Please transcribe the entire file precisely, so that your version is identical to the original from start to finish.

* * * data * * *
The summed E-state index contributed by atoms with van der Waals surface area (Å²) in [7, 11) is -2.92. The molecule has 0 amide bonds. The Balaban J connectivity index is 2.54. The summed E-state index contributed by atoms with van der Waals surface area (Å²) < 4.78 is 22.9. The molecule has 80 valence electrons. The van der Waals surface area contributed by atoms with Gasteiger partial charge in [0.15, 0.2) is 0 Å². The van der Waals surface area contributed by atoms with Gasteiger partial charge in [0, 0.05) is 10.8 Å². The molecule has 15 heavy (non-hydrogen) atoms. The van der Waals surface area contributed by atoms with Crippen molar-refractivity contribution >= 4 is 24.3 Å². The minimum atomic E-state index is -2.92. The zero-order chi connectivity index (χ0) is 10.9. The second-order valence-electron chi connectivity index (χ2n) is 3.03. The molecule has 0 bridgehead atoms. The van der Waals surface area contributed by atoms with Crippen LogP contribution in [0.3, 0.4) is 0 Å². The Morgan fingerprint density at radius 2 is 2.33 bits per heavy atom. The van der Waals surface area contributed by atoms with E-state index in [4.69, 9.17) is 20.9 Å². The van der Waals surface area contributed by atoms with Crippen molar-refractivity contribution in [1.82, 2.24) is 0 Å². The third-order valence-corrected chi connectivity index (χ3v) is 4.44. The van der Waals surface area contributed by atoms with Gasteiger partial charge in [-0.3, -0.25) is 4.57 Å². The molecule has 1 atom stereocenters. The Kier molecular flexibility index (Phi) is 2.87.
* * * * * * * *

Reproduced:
The summed E-state index contributed by atoms with van der Waals surface area (Å²) in [7, 11) is -2.92. The molecule has 0 amide bonds. The Balaban J connectivity index is 2.54. The summed E-state index contributed by atoms with van der Waals surface area (Å²) < 4.78 is 22.9. The molecule has 80 valence electrons. The van der Waals surface area contributed by atoms with Gasteiger partial charge in [0.15, 0.2) is 0 Å². The van der Waals surface area contributed by atoms with Gasteiger partial charge in [0, 0.05) is 10.8 Å². The molecule has 15 heavy (non-hydrogen) atoms. The van der Waals surface area contributed by atoms with Crippen molar-refractivity contribution >= 4 is 24.3 Å². The minimum atomic E-state index is -2.92. The zero-order chi connectivity index (χ0) is 10.9. The second-order valence-electron chi connectivity index (χ2n) is 3.03. The molecule has 0 bridgehead atoms. The van der Waals surface area contributed by atoms with Crippen LogP contribution in [0.3, 0.4) is 0 Å². The Morgan fingerprint density at radius 2 is 2.33 bits per heavy atom. The van der Waals surface area contributed by atoms with E-state index in [4.69, 9.17) is 20.9 Å². The van der Waals surface area contributed by atoms with Crippen molar-refractivity contribution in [1.82, 2.24) is 0 Å². The third-order valence-corrected chi connectivity index (χ3v) is 4.44. The van der Waals surface area contributed by atoms with Gasteiger partial charge in [-0.3, -0.25) is 4.57 Å². The molecule has 1 atom stereocenters. The Kier molecular flexibility index (Phi) is 2.87.